I would suggest perfecting the math topics you learned by now than when you start learning higher math topics it will be much easier.

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You know what you know and don't know what you don't know. Just learn what you don't know so you know.

Everything is easy once you've learnt it.

The number of hours you put in is everything.

You will put enough hours if you like the subject. Otherwise it will be an horror.

You've got to grow your mental model of maths. It grows with every fact you add to it. The best ones have ridiculously huge mental models of their fields. How do you want to solve something without having a mental model of it? You've got no tool then.

If you feel someone's better than you, it's because they've put more hours into it than you, and maybe of better quality (hours). You know, they might be from a family with mathematician traditions lasting centuries, they might have been being taught by the best mathematicians every day since the age of 3.

It's great though that you're wondering and asking such questions. That puts you in a better position than 99% of society. It's good, but you're probably gonna want to compete with the 1%.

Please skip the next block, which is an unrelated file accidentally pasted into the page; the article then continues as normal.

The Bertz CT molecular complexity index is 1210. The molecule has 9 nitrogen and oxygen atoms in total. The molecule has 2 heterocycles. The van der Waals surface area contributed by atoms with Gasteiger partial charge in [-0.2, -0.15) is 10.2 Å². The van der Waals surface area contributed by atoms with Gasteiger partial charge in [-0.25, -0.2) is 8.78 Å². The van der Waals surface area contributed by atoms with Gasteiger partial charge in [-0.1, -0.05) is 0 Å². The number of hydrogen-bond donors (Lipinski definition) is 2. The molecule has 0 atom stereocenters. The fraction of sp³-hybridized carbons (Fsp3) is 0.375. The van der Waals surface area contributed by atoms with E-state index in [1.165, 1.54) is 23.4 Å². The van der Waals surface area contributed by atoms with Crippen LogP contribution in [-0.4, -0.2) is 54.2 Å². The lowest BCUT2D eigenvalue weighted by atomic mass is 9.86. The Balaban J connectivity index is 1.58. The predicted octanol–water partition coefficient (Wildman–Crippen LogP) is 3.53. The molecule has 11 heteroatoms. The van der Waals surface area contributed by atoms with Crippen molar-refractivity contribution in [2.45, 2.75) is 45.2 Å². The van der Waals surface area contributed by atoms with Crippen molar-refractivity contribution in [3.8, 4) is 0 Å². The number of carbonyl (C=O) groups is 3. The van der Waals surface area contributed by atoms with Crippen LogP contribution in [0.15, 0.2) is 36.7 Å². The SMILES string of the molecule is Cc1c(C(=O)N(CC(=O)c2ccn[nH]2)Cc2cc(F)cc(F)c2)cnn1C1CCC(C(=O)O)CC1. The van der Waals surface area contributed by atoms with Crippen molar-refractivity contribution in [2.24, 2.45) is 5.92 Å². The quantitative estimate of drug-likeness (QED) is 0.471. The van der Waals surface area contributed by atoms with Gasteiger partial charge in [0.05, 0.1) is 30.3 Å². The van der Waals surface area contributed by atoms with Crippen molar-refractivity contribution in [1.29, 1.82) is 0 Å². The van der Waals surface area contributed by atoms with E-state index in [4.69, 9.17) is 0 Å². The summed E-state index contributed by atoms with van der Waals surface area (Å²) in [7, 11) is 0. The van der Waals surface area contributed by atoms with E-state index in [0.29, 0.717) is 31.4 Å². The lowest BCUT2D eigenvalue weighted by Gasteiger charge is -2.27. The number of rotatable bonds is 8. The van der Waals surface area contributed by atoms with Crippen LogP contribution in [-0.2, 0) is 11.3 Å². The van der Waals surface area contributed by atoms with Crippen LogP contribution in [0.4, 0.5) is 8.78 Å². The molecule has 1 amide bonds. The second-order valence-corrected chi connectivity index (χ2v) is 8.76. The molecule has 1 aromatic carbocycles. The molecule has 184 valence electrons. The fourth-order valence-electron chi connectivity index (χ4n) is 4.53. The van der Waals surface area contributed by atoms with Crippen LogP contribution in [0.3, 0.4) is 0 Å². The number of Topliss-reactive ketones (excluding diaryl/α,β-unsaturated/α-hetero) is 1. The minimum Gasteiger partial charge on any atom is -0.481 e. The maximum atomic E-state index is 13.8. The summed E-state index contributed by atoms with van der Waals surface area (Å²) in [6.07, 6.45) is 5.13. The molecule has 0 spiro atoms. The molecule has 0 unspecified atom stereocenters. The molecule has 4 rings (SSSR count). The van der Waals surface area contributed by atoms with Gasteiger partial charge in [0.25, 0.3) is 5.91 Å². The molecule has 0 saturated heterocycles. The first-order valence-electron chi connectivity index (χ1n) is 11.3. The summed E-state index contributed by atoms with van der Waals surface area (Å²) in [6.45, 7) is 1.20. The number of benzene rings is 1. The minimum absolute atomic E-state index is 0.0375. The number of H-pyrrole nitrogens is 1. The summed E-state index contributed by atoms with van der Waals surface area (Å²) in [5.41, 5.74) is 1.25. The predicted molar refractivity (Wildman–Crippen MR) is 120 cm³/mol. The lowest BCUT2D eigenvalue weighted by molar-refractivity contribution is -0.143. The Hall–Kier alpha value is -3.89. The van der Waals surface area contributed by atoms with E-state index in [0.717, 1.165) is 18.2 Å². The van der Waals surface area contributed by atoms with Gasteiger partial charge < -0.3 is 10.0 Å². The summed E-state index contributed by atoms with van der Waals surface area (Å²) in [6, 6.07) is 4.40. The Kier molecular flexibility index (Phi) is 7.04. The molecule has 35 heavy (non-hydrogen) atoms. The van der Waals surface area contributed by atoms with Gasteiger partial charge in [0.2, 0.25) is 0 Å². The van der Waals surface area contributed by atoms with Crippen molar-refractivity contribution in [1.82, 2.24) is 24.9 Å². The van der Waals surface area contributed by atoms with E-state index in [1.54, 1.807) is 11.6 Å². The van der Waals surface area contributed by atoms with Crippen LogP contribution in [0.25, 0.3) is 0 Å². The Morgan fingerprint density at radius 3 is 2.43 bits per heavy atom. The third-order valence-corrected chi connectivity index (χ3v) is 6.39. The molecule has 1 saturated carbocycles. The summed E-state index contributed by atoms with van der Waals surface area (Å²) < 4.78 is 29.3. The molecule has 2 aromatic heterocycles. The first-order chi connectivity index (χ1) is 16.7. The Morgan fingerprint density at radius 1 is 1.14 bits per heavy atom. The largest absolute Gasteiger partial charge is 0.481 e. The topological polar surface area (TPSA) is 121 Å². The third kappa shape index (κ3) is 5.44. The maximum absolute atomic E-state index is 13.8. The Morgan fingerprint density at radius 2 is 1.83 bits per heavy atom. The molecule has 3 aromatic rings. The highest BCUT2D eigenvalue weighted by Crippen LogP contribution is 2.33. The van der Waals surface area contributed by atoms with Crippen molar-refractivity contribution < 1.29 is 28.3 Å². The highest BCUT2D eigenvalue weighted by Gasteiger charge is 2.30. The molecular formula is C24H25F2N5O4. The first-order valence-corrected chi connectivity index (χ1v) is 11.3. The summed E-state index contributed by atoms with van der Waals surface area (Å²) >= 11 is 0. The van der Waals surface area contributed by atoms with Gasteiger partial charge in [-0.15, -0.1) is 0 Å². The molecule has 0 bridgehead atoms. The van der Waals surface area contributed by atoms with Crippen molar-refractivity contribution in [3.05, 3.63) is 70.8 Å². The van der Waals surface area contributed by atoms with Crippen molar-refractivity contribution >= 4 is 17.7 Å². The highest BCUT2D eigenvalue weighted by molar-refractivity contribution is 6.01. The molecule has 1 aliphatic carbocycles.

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I believe it's similar to becoming good at Golf. Yes, you want to have good instructors and learn efficiently but by far the largest factor is years and years of practice and dedication to your craft.

I've thought about this a lot when speaking with someone who doesn't appear to have strong critical thinking skills, or unable to easily go abstract with concepts.

The interesting part - When I get the sense they are as least as genetically smart as I am I think to myself, how are you not able to quickly slice and dice logic, generalize, etc. things that seem pretty simple to me?

My best guess is there is simply a large difference between us in the time spent practicing these skills. How do you explain that even the most gifted athletes in the world usually can't switch sports, like how Michael Jordan was not very good at baseball?

When you come across an interesting problem you can't solve, find someone to help you slowly pick it apart end to end until you understand it fundamentally. Dedicate yourself to this systematic practice and think of the amount of time it takes to become a pro at anything.

Btw, I hope you already know that people like Einstein didn't sit around working 40 hours a week and just come up with these amazing insights. He was obsessed, consumed, maniacal in his work. Not terribly different from some pro athletes. HBO Real Sports has a new episode about Larry Bird. Raw talent not withstanding, there are simply not a lot of people you can't compete with when you put in that kind of time.